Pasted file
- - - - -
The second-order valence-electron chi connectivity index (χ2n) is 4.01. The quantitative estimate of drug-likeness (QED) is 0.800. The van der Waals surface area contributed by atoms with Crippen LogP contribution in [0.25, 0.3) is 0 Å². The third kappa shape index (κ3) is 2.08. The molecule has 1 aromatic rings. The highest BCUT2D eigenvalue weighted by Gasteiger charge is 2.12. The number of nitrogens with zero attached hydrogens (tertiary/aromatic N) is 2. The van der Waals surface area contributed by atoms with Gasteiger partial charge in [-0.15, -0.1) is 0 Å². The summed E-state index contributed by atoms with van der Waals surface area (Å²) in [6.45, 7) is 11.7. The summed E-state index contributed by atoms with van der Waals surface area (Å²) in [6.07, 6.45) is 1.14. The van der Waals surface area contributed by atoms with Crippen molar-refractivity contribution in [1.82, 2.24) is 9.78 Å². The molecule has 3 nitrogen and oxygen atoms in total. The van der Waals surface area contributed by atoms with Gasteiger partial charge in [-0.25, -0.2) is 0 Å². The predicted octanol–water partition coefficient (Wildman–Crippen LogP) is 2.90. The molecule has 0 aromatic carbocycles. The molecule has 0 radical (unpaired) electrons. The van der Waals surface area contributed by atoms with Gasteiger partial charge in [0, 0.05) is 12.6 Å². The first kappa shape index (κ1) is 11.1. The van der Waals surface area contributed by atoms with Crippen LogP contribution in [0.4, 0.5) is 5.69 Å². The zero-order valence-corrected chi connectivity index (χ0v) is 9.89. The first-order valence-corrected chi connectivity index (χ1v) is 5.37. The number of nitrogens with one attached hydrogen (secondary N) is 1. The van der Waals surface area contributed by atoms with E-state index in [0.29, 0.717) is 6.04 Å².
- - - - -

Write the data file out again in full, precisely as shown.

The second-order valence-electron chi connectivity index (χ2n) is 4.01. The quantitative estimate of drug-likeness (QED) is 0.800. The van der Waals surface area contributed by atoms with Crippen LogP contribution in [0.25, 0.3) is 0 Å². The third kappa shape index (κ3) is 2.08. The molecule has 1 aromatic rings. The highest BCUT2D eigenvalue weighted by Gasteiger charge is 2.12. The number of nitrogens with zero attached hydrogens (tertiary/aromatic N) is 2. The van der Waals surface area contributed by atoms with Gasteiger partial charge in [-0.15, -0.1) is 0 Å². The summed E-state index contributed by atoms with van der Waals surface area (Å²) in [6.45, 7) is 11.7. The summed E-state index contributed by atoms with van der Waals surface area (Å²) in [6.07, 6.45) is 1.14. The van der Waals surface area contributed by atoms with Crippen molar-refractivity contribution in [1.82, 2.24) is 9.78 Å². The molecule has 3 nitrogen and oxygen atoms in total. The van der Waals surface area contributed by atoms with Gasteiger partial charge in [-0.25, -0.2) is 0 Å². The predicted octanol–water partition coefficient (Wildman–Crippen LogP) is 2.90. The molecule has 0 aromatic carbocycles. The molecule has 0 radical (unpaired) electrons. The van der Waals surface area contributed by atoms with Gasteiger partial charge in [0, 0.05) is 12.6 Å². The first kappa shape index (κ1) is 11.1. The van der Waals surface area contributed by atoms with Crippen LogP contribution in [0.4, 0.5) is 5.69 Å². The zero-order valence-corrected chi connectivity index (χ0v) is 9.89. The first-order valence-corrected chi connectivity index (χ1v) is 5.37. The number of nitrogens with one attached hydrogen (secondary N) is 1. The van der Waals surface area contributed by atoms with E-state index in [0.29, 0.717) is 6.04 Å².